The opinion of the court was delivered by: Joe Billy McDADE United States Senior District Judge
1:11-cv-01359-JBM # 8 Page 1 of 7 E-FILED
Wednesday, 21 November, 2012 09:11:24 AM
Clerk, U.S. District Court, ILCD
This matter is before the Court on Petitioner Frankie Alicea's Petition for Writ of Habeas Corpus Pursuant to 28 U.S.C. § 2241 (Doc. 1). Respondent has filed a Response (Doc. 6) and Petitioner filed a Reply (Doc. 7). For the reasons stated below, Petitioner's Petition is dismissed.
In 1994, Petitioner was convicted by a jury on six separate counts, including one count of unlawful possession of a firearm by a felon, in violation of 18 U.S.C. § 922(g), after a trial in the Northern District of Illinois. (Doc. 1 at 1). His sentence was enhanced pursuant to the Armed Career Criminal Act ("ACCA"), 18 U.S.C. § 924(e), based on the finding that Petitioner had at least three qualifying prior convictions. (Doc. 1 at 2). He was sentenced to 322 months' imprisonment. (Doc. 1 at 2). This sentence was affirmed on direct appeal and Petitioner's later motion to vacate pursuant to 28 U.S.C. § 2255 was denied. (Doc. 1 at 2).
Petitioner makes two arguments for why his sentence is illegal. First, he argues that under the recent Seventh Circuit decision in Buchmeier v. United States, 581 F.3d 561 (7th Cir. 2009), the prior offenses that served as the basis for his ACCA sentence enhancement should not have counted as ACCA predicate offenses. (Doc. 1 at 2-3). He argues that the notice he allegedly received from the Illinois Department of Corrections that many of his civil rights were restored following his state convictions, similar to the notice at issue in Buchmeier, failed to notify him of any firearms restrictions that remained, and that therefore 18 U.S.C. § 921(a)(20)*fn1 prohibited those convictions from being used to enhance his sentence. (See Doc. 1 at 3-5). Second, he argues that his prior drug offense convictions should not have counted as ACCA predicate offenses for the additional reason that the amount of heroin that resulted in the convictions was too small for it to be considered a serious felony. (Doc. 1 at 5-6).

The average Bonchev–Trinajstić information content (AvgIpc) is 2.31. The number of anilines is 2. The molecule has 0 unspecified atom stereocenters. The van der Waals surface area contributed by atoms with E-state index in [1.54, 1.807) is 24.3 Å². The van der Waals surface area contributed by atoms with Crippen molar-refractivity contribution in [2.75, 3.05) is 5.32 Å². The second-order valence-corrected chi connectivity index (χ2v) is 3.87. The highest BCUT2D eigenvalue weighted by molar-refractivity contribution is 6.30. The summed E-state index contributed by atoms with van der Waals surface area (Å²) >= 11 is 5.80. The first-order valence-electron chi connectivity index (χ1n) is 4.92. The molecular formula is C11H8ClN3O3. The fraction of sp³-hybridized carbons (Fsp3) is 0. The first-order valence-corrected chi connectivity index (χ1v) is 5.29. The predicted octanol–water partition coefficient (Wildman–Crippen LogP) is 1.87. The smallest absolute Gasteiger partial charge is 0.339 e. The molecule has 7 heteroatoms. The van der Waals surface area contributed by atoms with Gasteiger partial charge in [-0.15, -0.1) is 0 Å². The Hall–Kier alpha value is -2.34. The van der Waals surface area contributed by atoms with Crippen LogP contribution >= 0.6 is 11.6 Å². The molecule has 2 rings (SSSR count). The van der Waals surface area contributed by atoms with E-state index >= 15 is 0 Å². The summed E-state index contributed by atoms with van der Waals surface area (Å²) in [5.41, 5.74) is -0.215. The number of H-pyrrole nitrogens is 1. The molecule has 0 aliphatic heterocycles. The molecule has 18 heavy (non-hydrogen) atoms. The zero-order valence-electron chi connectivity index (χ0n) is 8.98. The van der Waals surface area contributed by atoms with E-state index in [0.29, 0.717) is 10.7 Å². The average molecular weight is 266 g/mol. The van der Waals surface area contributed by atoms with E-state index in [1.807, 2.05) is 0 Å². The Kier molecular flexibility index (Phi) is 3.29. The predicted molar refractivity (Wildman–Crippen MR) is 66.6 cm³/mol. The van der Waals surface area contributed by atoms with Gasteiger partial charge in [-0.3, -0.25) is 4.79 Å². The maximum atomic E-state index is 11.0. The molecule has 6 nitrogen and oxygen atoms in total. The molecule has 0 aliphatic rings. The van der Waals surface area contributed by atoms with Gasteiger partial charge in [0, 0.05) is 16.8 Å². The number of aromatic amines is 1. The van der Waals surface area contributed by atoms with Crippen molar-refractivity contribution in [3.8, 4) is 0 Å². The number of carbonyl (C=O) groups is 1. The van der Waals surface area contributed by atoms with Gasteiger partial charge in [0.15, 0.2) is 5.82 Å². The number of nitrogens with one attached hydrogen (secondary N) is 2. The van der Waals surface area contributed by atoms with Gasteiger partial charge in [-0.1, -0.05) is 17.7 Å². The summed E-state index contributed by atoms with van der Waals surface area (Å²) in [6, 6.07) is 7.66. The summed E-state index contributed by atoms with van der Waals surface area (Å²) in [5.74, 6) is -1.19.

Regarding the propriety of relief under § 2241, Petitioner argues that new precedent allows federal prisoners to seek habeas corpus review of improper ACCA enhancements. (Doc. 1 at 2). He claims that he is "actually innocent of being an Armed Career Criminal," and is entitled to habeas corpus relief.
A federal prisoner whose claim falls within the scope of a 28 U.S.C. § 2255 motion may only file for a writ of habeas corpus under 28 U.S.C. § 2241 in very limited circumstances. § 2255(e). The specific provision reads:
An application for a writ of habeas corpus in behalf of a prisoner who is authorized to apply for relief by motion pursuant to this section [§ 2255], shall not be entertained if it appears that the applicant has failed to apply for relief, by motion, to the court which sentenced him, or that such court has denied him relief, unless it also appears that the remedy by motion is inadequate or ineffective to test the legality of his detention.
Id. This has the effect of barring most habeas corpus petitions filed by federal prisoners absent a showing that § 2255 is inadequate. Id.; see also Collins v. Holinka, 510 F.3d 666, 667 (7th Cir. 2007).
As a federal prisoner challenging the validity of his sentence, Petitioner would ordinarily be required to bring his claim as a § 2255 motion. Thus, the question is whether a § 2255 motion would be "inadequate or ineffective to test the legality of [Petitioner's] detention." 28 U.S.C. § 2255(e). The mere fact that Petitioner's claim would be a second or successive § 2255 motion does not render § 2255 inadequate or ineffective. See In re Davenport, 147 F.3d 605, 609-10 (7th Cir. 1998). The fact that a previous § 2255 motion ...